CDC, public health and regulatory officials in several states, and the U.S. Food and Drug Administration (FDA) investigated a multistate outbreak of Listeria monocytogenes infections linked to enoki mushrooms. The outbreak and investigation are now over.
A total of 36 people infected with the outbreak strain of Listeria monocytogenes were reported from 17 states. AZ (2), CA (9), FL (2), HI (3), IN (1), KY (1), MA (2), MD (2), MI (1), MO (1), NC (1), NJ (1), NY (4), RI (1), TN (1), VA (3), WA (1)
Listeria specimens from ill people were collected from November 23, 2016, to December 13, 2019. Ill people ranged in age from less than 1 to 96 years, with a median age of 67. Fifty-eight percent of ill people were female. Of 33 ill people with information available, 31 hospitalizations were reported. Four deaths were reported from California (2), Hawaii, and New Jersey. Six cases were pregnancy-associated, with two resulting in fetal loss.
Public health investigators used the PulseNet system to identify illnesses that were part of this outbreak. PulseNet is the national subtyping network of public health and food regulatory agency laboratories coordinated by CDC. DNA fingerprinting is performed on Listeria bacteria isolated from ill people by using a standardized laboratory and data analysis method called whole genome sequencing (WGS). CDC PulseNet manages a national database of these sequences that are used to identify possible outbreaks. WGS gives investigators detailed information about the bacteria causing illness. In this investigation, WGS showed that bacteria isolated from ill people were closely related genetically. This means that people in this outbreak were likely to share a common source of infection.
Epidemiologic, traceback, and laboratory evidence showed that enoki mushrooms supplied by Green Co. LTD, located in the Republic of Korea, were the likely source of this outbreak. Product Distribution: CA, FL, IL, NY, MD, OR, PA, TX, VA and WA.
FDA and state officials collected enoki mushrooms for testing. The Michigan Department of Agriculture and Rural Development collected enoki mushrooms from a grocery store where an ill person shopped and identified the outbreak strain in two samples. These mushrooms were labeled as “Product of Korea” and were distributed by Sun Hong Foods, Inc. On March 9, 2020, Sun Hong Foods, Inc. recalled enoki mushrooms. The California Department of Public Health collected enoki mushrooms from grocery stores and identified the outbreak strain in one sample. These mushrooms were labeled as “Product of Korea” and were distributed by Guan’s Mushroom Co. On March 23, 2020, Guan’s Mushroom Co. recalled enoki mushrooms. FDA collected samples of enoki mushrooms for testing at import from Green Co. LTD of the Republic of Korea. On April 6, 2020, results showed that two samples yielded the outbreak strain of Listeria monocytogenes. As a result, on April 7, 2020, FDA placed Green Co. LTD on Import Alert and H&C Foods Inc. recalled enoki mushrooms supplied by Green Co. LTD.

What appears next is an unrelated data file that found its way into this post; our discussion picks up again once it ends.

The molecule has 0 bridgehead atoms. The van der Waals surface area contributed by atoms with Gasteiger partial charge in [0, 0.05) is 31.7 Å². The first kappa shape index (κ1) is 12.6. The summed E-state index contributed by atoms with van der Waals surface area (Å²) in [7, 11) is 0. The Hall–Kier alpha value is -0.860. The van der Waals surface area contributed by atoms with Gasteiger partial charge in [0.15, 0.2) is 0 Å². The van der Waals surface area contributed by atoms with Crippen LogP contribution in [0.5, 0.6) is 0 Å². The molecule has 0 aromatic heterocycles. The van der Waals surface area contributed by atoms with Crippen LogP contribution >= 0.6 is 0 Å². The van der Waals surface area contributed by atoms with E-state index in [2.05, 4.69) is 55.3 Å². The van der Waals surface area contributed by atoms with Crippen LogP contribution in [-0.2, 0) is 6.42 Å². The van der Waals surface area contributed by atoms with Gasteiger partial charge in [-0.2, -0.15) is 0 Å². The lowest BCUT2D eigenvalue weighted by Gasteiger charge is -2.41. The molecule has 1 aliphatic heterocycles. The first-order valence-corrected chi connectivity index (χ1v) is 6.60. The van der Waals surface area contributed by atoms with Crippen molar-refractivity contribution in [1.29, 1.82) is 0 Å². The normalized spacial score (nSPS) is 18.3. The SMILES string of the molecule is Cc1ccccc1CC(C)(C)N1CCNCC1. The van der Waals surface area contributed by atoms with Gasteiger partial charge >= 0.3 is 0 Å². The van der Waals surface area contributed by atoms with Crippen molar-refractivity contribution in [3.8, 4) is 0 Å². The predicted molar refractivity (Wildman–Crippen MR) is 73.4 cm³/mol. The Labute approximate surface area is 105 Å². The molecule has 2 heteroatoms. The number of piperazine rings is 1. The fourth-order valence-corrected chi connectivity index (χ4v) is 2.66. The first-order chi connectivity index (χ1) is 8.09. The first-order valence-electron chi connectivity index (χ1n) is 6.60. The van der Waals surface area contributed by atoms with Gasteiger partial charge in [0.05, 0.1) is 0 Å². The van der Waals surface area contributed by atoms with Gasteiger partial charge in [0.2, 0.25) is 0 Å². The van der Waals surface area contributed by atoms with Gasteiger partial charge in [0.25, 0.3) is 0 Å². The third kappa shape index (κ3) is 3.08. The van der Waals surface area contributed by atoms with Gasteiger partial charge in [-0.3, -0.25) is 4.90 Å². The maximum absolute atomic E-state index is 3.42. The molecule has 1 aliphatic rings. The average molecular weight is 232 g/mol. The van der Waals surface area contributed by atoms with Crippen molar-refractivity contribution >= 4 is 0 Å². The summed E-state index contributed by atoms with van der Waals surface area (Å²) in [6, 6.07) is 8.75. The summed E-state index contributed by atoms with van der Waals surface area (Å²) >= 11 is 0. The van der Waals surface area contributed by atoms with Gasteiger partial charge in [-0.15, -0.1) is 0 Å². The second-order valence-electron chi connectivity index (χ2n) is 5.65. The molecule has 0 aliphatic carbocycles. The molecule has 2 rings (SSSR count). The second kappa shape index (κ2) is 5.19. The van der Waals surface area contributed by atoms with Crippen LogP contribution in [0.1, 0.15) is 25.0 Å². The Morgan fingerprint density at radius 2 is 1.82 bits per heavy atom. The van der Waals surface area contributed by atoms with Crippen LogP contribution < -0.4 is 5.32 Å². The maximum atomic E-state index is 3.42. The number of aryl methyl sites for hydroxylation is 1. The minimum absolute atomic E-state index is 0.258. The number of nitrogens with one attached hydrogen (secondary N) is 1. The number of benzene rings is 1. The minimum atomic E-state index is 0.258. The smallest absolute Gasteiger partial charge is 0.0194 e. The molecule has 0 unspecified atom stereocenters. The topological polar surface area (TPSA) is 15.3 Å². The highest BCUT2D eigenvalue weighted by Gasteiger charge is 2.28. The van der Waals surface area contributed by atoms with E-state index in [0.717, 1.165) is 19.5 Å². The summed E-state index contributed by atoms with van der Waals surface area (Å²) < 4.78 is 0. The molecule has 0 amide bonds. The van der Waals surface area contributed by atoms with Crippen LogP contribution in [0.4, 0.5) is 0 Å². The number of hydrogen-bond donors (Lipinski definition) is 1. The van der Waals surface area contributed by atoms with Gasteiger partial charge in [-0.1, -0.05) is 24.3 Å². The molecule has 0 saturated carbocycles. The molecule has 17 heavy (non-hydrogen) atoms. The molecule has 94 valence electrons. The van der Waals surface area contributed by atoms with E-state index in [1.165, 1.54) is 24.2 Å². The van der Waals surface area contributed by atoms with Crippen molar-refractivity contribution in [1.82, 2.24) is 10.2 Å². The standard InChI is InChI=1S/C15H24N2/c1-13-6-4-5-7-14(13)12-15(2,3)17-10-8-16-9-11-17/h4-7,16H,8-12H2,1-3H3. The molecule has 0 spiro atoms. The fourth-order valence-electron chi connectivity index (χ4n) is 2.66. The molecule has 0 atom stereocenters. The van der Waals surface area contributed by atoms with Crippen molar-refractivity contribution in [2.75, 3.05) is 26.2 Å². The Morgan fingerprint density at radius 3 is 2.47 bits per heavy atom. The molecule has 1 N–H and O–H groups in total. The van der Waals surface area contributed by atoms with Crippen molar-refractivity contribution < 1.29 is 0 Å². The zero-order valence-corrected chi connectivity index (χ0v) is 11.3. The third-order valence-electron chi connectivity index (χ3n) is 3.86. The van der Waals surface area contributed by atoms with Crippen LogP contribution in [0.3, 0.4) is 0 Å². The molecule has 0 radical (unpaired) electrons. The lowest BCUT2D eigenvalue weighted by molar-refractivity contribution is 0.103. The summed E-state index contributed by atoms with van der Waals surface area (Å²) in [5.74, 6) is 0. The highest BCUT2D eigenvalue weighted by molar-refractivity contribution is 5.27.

On March 18, 2020, the Korean Ministry of Food and Drug Safety published its investigation findings and steps it will take to prevent future illnesses. It found Listeria monocytogenes in enoki mushrooms produced by two firms in the Republic of Korea.
Listeria: Marler Clark, The Food Safety Law Firm, is the nation’s leading law firm representing victims of Listeria outbreaks. The Listeria lawyers of Marler Clark have represented thousands of victims of Listeria and other foodborne illness outbreaks and have recovered over $700 million for clients. Marler Clark is the only law firm in the nation with a practice focused exclusively on foodborne illness litigation. Our Listeria lawyers have litigated Listeria cases stemming from outbreaks traced to a variety of foods, such as deli meat, cantaloupe, cheese, celery and milk.
If you or a family member became ill with a Listeria infection after consuming food and you’re interested in pursuing a legal claim, contact the Marler Clark Listeria attorneys for a free case evaluation.